For the full list of available options, run parse-server --help.

Basic options

  • appId (required) - The application id to host with this server instance. You can use any arbitrary string. For migrated apps, this should match your hosted Parse app.
  • masterKey (required) - The master key to use for overriding ACL security. You can use any arbitrary string. Keep it secret! For migrated apps, this should match your hosted Parse app.
  • databaseURI (required) - The connection string for your database, i.e. mongodb:// Be sure to URL encode your password if your password has special characters.
  • port - The default port is 1337, specify this parameter to use a different port.
  • serverURL - URL to your Parse Server (don't forget to specify http:// or https://). This URL will be used when making requests to Parse Server from Cloud Code.
  • cloud - The absolute path to your cloud code main.js file.
  • push - Configuration options for APNS and GCM push. See the Push Notifications wiki entry.

Client key options

The client keys used with Parse are no longer necessary with Parse Server. If you wish to still require them, perhaps to be able to refuse access to older clients, you can set the keys at initialization time. Setting any of these keys will require all requests to provide one of the configured keys.

  • clientKey
  • javascriptKey
  • restAPIKey
  • dotNetKey

Advanced options

  • fileKey - For migrated apps, this is necessary to provide access to files already hosted on Parse.
  • allowClientClassCreation - Set to false to disable client class creation. Defaults to true.
  • enableAnonymousUsers - Set to false to disable anonymous users. Defaults to true.
  • oauth - Used to configure support for 3rd party authentication.
  • facebookAppIds - An array of valid Facebook application IDs that users may authenticate with.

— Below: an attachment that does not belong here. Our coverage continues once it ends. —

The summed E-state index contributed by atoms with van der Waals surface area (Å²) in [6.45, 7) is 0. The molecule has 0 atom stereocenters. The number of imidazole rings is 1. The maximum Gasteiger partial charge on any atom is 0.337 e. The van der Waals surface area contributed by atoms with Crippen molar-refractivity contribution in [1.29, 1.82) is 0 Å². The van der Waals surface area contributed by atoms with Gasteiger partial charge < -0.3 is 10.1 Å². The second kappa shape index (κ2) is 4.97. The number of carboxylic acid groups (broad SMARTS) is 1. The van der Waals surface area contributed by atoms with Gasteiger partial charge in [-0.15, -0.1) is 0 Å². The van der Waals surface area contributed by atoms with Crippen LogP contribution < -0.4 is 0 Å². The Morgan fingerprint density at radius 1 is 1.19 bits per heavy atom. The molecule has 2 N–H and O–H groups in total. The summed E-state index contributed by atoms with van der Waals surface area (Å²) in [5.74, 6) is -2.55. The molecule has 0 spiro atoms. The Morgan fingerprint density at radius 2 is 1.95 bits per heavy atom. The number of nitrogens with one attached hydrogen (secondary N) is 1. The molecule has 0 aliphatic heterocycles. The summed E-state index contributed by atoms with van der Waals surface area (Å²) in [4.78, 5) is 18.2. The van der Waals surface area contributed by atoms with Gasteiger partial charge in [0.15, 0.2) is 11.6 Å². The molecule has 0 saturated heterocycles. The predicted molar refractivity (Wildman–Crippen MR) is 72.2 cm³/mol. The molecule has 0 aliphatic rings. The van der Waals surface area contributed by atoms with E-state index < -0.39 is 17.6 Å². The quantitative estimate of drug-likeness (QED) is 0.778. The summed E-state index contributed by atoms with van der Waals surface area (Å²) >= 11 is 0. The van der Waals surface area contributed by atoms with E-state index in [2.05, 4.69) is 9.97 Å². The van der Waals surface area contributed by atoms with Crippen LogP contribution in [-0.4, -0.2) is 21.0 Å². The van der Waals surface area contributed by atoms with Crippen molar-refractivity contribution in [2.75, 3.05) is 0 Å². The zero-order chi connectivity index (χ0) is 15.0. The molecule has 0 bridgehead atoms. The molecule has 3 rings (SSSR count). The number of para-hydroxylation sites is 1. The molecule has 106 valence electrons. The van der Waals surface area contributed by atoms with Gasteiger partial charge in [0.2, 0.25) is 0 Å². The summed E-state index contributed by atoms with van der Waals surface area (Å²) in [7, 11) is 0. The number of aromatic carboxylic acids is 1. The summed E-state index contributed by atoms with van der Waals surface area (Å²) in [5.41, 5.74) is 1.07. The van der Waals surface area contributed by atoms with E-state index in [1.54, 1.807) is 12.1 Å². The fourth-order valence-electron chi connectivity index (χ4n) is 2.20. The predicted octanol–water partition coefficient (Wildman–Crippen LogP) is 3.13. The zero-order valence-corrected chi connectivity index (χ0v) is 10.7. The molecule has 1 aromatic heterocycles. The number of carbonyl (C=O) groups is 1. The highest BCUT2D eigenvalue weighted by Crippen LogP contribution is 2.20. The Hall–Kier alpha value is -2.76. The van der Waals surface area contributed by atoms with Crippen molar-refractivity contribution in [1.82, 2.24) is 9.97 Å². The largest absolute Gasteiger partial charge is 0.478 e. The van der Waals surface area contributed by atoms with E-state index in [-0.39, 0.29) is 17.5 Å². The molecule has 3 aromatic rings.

• mountPath - Mount path for the server. Defaults to /parse.
  • filesAdapter - The default behavior (GridStore) can be changed by creating an adapter class (see FilesAdapter.js).
  • maxUploadSize - Max file size for uploads. Defaults to 20 MB.
  • loggerAdapter - The default behavior/transport (File) can be changed by creating an adapter class (see LoggerAdapter.js).
  • sessionLength - The length of time in seconds that a session should be valid for. Defaults to 31536000 seconds (1 year).
  • revokeSessionOnPasswordReset - When a user changes their password, either through the reset password email or while logged in, all sessions are revoked if this is true. Set to false if you don't want to revoke sessions.
Email verification and password reset

Verifying user email addresses and enabling password reset via email requries an email adapter. As part of the parse-server package we provide an adapter for sending email through Mailgun. To use it, sign up for Mailgun, and add this to your initialization code:

var server = ParseServer({
  // Enable email verification
  verifyUserEmails: true,
  // The public URL of your app.
  // This will appear in the link that is used to verify email addresses and reset passwords.
  // Set the mount path as it is in serverURL
  publicServerURL: '',
  // Your apps name. This will appear in the subject and body of the emails that are sent.
  appName: 'Parse App',
  // The email adapter
  emailAdapter: {
    module: 'parse-server-simple-mailgun-adapter',
    options: {
      // The address that your emails come from
      fromAddress: '',
      // Your domain from
      domain: '',
      // Your API key from
      apiKey: 'key-mykey',

You can also use other email adapters contributed by the community such as parse-server-sendgrid-adapter or parse-server-mandrill-adapter.

Using environment variables to configure Parse Server

You may configure the Parse Server using environment variables:


The default port is 1337, to use a different port set the PORT environment variable:

$ PORT=8080 parse-server --appId APPLICATION_ID --masterKey MASTER_KEY

For the full list of configurable environment variables, run parse-server --help.

Configuring File Adapters

Parse Server allows developers to choose from several options when hosting files:

GridStoreAdapter is used by default and requires no setup, but if you're interested in using S3 or Google Cloud Storage, additional configuration information is available in the Parse Server wiki.


For implementation related questions or technical support, please refer to the Stack Overflow and Server Fault communities.

If you believe you've found an issue with Parse Server, make sure these boxes are checked before reporting an issue:


We really want Parse to be yours, to see it grow and thrive in the open source community. Please see the Contributing to Parse Server guide.